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© 2004 Plant Management Network.
Accepted for publication 24 February 2004. Published 16 March 2004.


First Report of Powdery Mildew of Akebia quinata Caused by Microsphaera akebiae (Erysiphe akebiae) in North America


Dean A. Glawe, Plant Pathologist, and Jenny R. Glass, Extension Coordinator, Puyallup Research and Extension Center, Washington State University, 7612 Pioneer Way East, Puyallup 98371-4998


Corresponding author: Dean A. Glawe. glawe@wsu.edu


Glawe, D. A., and Glass, J. R. 2003. First report of powdery mildew of Akebia quinata caused by Microsphaera akebiae (Erysiphe akebiae) in North America. Online. Plant Health Progress doi:10.1094/PHP-2004-0316-01-HN.


Akebia quinata (Houtt.) Decne. (chocolate-vine, five-leaf akebia) originated in Asia and is grown as a perennial ornamental vine in North America (1). During investigations of the Erysiphales in the Pacific Northwest, five collections were made from A. quinata plants in western Washington exhibiting symptoms of powdery mildew. The causal agent was determined to be Microsphaera akebiae Sawada. This report documents the presence of this fungus in North America for the first time, describes and illustrates the appearance of this fungus and the disease it causes, and reviews aspects of the taxonomy of the fungus and features useful in identification.

Signs of the disease included effuse regions of white mycelium on adaxial leaf surfaces (Fig. 1) which sometimes developed reddish-brown or black discoloration in the epidermis under the mycelium (Fig. 2). The fungus formed hyphae with lobed appressoria (Fig. 3). Conidiophores exhibited cylindrical foot cells and bore single conidia. Conidia were hyaline, with faint striations that became more pronounced when conidia dried and collapsed (Fig. 4) and measured (22-)30-42.5(-45.5) ◊ (12-)12.5-15 Ķm. A voucher specimen (WSP 70742) made August 13, 2003 from Seattle, King County, WA was deposited with the Mycological Herbarium of the Plant Pathology Department at Washington State University. Four additional specimens were studied: two from Seattle collected in 2003, one collected in 2003 in LaConner, Skagit County, WA, and another from Lakewood, Pierce County, WA made in 2002. The powdery mildews in each specimen were indistinguishable from one another.


 

Fig. 1. Symptoms of powdery mildew on leaves of Akebia quinata caused by Microsphaera akebiae.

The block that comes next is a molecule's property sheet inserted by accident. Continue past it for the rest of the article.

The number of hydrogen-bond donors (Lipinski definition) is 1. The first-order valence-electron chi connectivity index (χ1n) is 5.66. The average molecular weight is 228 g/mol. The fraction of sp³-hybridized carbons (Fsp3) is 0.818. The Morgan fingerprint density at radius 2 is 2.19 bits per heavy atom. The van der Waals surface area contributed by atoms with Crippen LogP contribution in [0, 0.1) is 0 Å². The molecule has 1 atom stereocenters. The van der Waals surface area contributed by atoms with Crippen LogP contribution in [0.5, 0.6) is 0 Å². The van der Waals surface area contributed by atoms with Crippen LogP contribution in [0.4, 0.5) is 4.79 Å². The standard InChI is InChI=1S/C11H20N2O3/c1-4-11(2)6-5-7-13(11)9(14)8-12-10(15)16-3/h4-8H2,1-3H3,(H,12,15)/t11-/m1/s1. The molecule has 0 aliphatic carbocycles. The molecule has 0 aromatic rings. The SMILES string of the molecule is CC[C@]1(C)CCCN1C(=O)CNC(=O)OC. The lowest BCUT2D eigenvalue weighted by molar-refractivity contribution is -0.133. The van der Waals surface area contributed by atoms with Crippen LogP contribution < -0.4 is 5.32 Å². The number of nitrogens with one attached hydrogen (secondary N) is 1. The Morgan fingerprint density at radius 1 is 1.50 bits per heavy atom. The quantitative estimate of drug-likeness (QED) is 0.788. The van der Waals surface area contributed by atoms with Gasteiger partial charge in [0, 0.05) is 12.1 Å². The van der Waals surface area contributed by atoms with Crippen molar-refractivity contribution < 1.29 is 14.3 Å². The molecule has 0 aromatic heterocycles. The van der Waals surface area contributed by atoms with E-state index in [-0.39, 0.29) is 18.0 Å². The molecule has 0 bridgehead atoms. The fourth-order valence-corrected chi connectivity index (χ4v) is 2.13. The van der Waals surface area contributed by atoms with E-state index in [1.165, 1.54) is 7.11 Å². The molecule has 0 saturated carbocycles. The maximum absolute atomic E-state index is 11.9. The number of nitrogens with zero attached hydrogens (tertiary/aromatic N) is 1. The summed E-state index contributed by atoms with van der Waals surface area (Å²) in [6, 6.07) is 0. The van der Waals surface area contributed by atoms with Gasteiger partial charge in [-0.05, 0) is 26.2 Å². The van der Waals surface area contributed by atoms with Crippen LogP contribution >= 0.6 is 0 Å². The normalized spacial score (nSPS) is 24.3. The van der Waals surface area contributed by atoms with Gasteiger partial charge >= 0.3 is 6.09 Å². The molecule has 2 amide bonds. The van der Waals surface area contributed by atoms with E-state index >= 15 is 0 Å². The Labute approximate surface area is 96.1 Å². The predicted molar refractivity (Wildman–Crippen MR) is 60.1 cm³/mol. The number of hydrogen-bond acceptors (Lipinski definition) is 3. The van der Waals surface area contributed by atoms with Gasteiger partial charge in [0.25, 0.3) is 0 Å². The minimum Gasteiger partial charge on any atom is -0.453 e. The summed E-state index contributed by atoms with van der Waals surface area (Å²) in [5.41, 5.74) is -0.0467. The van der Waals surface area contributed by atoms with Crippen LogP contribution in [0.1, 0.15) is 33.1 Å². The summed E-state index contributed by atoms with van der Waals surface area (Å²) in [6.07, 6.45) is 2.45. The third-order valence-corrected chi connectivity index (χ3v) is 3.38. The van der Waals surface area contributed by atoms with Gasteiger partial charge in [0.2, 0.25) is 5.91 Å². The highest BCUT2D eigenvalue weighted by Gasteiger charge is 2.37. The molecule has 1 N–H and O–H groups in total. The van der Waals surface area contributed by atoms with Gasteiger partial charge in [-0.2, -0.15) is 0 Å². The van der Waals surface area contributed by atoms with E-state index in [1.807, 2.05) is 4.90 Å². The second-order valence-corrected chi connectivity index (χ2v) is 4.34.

Fig. 2. Close-up view of leaf surface showing reddish-brown discoloration of leaf surface on severely diseased leaf.


     
 

Fig. 3. Lobed appressorium of Microsphaera akebiae formed on Akebia quinata.

 

Fig. 4. Conidium of Microsphaera akebiae showing cell wall striations (photographed with bright-field microscopy).

 

Morphological features of the fungus fit those described for M. akebiae which has been reported from China, Japan, and Korea, but not North America (2). Braun and Takamatsu (3) recently proposed transferring this species to the genus Erysiphe and designated it as Erysiphe akebiae (Sawada) U. Braun & S. Takamatsu.

The plant from which the voucher collection was made exhibited symptoms of powdery mildew for more than one growing season without causing any apparent effect on plant vigor. The mildewed leaves detract from the appearance of the foliage, an unwelcome situation for growers who select this plant partly because of the attractive foliage. Further research would be necessary to determine if powdery mildew causes substantial damage to this host species.

Establishing the presence of the fungus at one site during 2002 and four sites in 2003 suggests that M. akebiae might be well-established in western Washington. Braunís monograph (2) lists only Akebia quinata and A. trifoliata Koidz. as hosts for M. akebiae, the only powdery mildew fungus reported from Akebia. Presumably the fungus was transported to Washington on live Akebia plants. Farr et al. (4) list only two fungi (species of Diplodia and Phoma) from A. quinata, and they do not include any fungi on other host species in the family Lardizabalaceae. It appears that plant pathologists and mycologists have paid little attention to fungi on Lardizabalaceae in North America. Research on Akebia species in other regions of the continent will be necessary to clarify more fully the distribution of M. akebiae.


Literature Cited

1. Brenzel, K. N., ed. 1995. Sunset Western Garden Book. Sunset Publishing Corporation, Menlo Park.

2. Braun, U. 1987. A monograph of the Erysiphales (powdery mildews). Beih. Nova Hedwigia 89:1-700.

3. Braun, U., and Takamatsu, S. 2000. Phylogeny of Erysiphe, Microsphaera, Uncinula (Erysipheae) and Cystotheca, Podosphaera, Sphaerotheca (Cystotheceae) inferred from rDNA ITS sequences-some taxonomic consequences. Schlechtendalia 4:1-33.

4. Farr, D. F., Bills, G. F. Chamuris, G. P., and Rossman, A. Y. 1989. Fungi on plants and plant products in the United States. American Phytopathological Society, St. Paul, MN.